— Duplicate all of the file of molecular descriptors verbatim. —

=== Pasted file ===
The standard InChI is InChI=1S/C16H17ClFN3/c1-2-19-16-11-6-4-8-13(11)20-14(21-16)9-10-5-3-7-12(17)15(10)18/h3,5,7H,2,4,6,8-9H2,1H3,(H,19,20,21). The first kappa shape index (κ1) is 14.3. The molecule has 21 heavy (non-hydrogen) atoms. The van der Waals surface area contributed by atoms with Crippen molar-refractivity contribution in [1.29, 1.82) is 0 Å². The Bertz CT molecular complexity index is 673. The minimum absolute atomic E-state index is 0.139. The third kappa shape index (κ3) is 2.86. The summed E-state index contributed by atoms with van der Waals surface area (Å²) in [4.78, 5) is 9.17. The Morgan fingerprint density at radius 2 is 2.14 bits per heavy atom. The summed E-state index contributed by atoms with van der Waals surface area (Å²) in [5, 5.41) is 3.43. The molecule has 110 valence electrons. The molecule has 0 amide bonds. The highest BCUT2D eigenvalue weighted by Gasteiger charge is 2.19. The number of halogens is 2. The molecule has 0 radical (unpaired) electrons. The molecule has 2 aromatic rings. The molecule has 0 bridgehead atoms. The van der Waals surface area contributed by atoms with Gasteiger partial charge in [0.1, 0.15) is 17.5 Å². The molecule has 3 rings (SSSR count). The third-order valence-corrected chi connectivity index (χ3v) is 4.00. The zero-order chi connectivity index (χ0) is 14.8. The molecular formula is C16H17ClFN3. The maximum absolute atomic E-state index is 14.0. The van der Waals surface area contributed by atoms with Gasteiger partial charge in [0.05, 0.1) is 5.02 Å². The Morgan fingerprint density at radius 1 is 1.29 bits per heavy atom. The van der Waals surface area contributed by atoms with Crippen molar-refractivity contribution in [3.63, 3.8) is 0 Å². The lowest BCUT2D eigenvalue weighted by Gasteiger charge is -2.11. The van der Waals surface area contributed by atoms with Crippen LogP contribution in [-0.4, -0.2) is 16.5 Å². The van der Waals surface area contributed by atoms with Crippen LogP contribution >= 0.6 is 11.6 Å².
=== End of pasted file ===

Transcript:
The standard InChI is InChI=1S/C16H17ClFN3/c1-2-19-16-11-6-4-8-13(11)20-14(21-16)9-10-5-3-7-12(17)15(10)18/h3,5,7H,2,4,6,8-9H2,1H3,(H,19,20,21). The first kappa shape index (κ1) is 14.3. The molecule has 21 heavy (non-hydrogen) atoms. The van der Waals surface area contributed by atoms with Crippen molar-refractivity contribution in [1.29, 1.82) is 0 Å². The Bertz CT molecular complexity index is 673. The minimum absolute atomic E-state index is 0.139. The third kappa shape index (κ3) is 2.86. The summed E-state index contributed by atoms with van der Waals surface area (Å²) in [4.78, 5) is 9.17. The Morgan fingerprint density at radius 2 is 2.14 bits per heavy atom. The summed E-state index contributed by atoms with van der Waals surface area (Å²) in [5, 5.41) is 3.43. The molecule has 110 valence electrons. The molecule has 0 amide bonds. The highest BCUT2D eigenvalue weighted by Gasteiger charge is 2.19. The number of halogens is 2. The molecule has 0 radical (unpaired) electrons. The molecule has 2 aromatic rings. The molecule has 0 bridgehead atoms. The van der Waals surface area contributed by atoms with Gasteiger partial charge in [0.1, 0.15) is 17.5 Å². The molecule has 3 rings (SSSR count). The third-order valence-corrected chi connectivity index (χ3v) is 4.00. The zero-order chi connectivity index (χ0) is 14.8. The molecular formula is C16H17ClFN3. The maximum absolute atomic E-state index is 14.0. The van der Waals surface area contributed by atoms with Gasteiger partial charge in [0.05, 0.1) is 5.02 Å². The Morgan fingerprint density at radius 1 is 1.29 bits per heavy atom. The van der Waals surface area contributed by atoms with Crippen molar-refractivity contribution in [3.63, 3.8) is 0 Å². The lowest BCUT2D eigenvalue weighted by Gasteiger charge is -2.11. The van der Waals surface area contributed by atoms with Crippen LogP contribution in [-0.4, -0.2) is 16.5 Å². The van der Waals surface area contributed by atoms with Crippen LogP contribution >= 0.6 is 11.6 Å².